Sunday, January 8, 2017

Gentle reminder

We got about 4" of snow yesterday here at the Afloat Global HQ/Sanatorium for Those Afflicted With Channel Fever.  It was absolutely a fine reminder of why I moved to south FL.

 I woke up at midnight to find that the young tankerman who is filling in here for Big O had shoveled the entire deck perimeter, the working areas around the crane and main pumps, and also shoveled pathways to our tank tops and ullage ports. Altogether he cleared about an acre's worth of deck.

 It really pays to have a 22 year old Marine out here sometimes. I wasn't dreading doing my part, per se, but it's really nice to not have to. I'm very grateful and impressed with the kid's performance. He came here half-trained by an absolutely rotten tankerman, but the kid's sharp as a knife, so I've only had to show him some of the basics- calculating a load, how to blend 2 disparate cargoes to make up a blended load at the correct volume, and the legal issues that we deal with in terms of compliance. He spent a year or two on board my employer's oldest, most rotten tug, since gone to scrap, so he knows marlinespike seamanship and safety already.

 All that and he busted his balls while my lazy ass was sleeping.

          I wish I were a more patient man, and could train some of these green tankermen, but I'd grow tired of washing the blood off my coveralls and hiding the bodies. It's not just the horror of having to explain cargo handling, but having someone underfoot and constantly needing attention and teaching. I can do that shit for a bit, but an hour or two, and I need to be left the hell alone, and we live at close quarters already here at the HQ, and I get distressed and stressed at spending 90% of my waking hours with a strange man in my personal space. It's supremely stressful for a basically introverted guy like me. I just don't like talking that much and it takes time and effort and a lot of luck to find shipmates with whom one can share a comfortable silence. I think that's part of the affinity that our current permanent crew has. We can talk for hours, or not talk for hours, but when that changes, and one or both of us wants to gab or to be left the hell alone, it's an easy transition- no hard feelings, no discomfort. That kind of rapport is rare and precious.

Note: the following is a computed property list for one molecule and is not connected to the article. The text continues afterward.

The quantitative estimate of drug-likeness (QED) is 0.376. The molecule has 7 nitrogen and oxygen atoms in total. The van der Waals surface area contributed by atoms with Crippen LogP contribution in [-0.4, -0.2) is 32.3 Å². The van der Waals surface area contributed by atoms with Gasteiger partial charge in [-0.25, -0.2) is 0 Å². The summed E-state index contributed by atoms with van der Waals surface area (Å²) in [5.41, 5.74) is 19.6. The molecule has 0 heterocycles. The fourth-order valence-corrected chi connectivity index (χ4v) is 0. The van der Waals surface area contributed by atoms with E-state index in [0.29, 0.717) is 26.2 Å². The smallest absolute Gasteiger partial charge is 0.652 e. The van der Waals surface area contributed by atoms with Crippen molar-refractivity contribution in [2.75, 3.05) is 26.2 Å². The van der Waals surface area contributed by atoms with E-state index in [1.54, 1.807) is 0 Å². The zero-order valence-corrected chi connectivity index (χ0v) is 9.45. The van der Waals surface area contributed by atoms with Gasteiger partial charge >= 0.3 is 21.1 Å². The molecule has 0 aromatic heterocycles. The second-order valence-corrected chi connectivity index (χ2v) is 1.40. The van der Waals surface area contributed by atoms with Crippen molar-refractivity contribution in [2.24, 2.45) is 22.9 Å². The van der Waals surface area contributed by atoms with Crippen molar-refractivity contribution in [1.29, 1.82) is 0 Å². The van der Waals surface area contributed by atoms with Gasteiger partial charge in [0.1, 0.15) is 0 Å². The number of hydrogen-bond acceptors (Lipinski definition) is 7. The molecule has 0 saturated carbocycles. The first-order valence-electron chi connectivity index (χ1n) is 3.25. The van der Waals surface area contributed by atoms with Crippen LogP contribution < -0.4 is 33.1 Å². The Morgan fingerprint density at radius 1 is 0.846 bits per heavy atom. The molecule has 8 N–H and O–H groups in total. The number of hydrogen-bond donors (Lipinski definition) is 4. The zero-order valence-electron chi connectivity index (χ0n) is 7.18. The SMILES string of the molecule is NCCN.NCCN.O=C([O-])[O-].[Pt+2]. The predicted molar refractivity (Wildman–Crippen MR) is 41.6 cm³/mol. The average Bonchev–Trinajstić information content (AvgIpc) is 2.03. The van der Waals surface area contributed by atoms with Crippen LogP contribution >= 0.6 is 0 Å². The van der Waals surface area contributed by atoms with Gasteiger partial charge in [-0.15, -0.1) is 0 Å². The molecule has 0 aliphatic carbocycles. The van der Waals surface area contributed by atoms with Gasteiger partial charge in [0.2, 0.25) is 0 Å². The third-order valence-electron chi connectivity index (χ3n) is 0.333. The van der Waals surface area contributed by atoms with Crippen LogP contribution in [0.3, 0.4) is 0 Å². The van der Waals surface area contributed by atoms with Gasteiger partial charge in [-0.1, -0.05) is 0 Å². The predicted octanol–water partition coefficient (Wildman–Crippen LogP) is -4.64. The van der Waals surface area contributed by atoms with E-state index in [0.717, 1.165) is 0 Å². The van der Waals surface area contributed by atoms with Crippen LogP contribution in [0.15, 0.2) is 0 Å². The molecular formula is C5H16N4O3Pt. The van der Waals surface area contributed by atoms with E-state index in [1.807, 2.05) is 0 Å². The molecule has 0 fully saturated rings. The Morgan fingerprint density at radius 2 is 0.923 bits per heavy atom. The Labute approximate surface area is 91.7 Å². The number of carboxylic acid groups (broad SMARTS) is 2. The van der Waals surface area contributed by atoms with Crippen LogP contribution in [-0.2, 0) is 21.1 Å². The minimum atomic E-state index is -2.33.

FWIW, the new tankerman that's on here this week can share a comfortable silence, but it can be strained, with both of us aware of it. He comes from a similar enough background to me that we had good rapport right out of the gate.

1 comment:

Bob said...

And the very persons who need to read this explanation of why you find training difficult - - your younger shipmates - - are unlikely to ever see it. Seems counter-intuitive, doesn't it?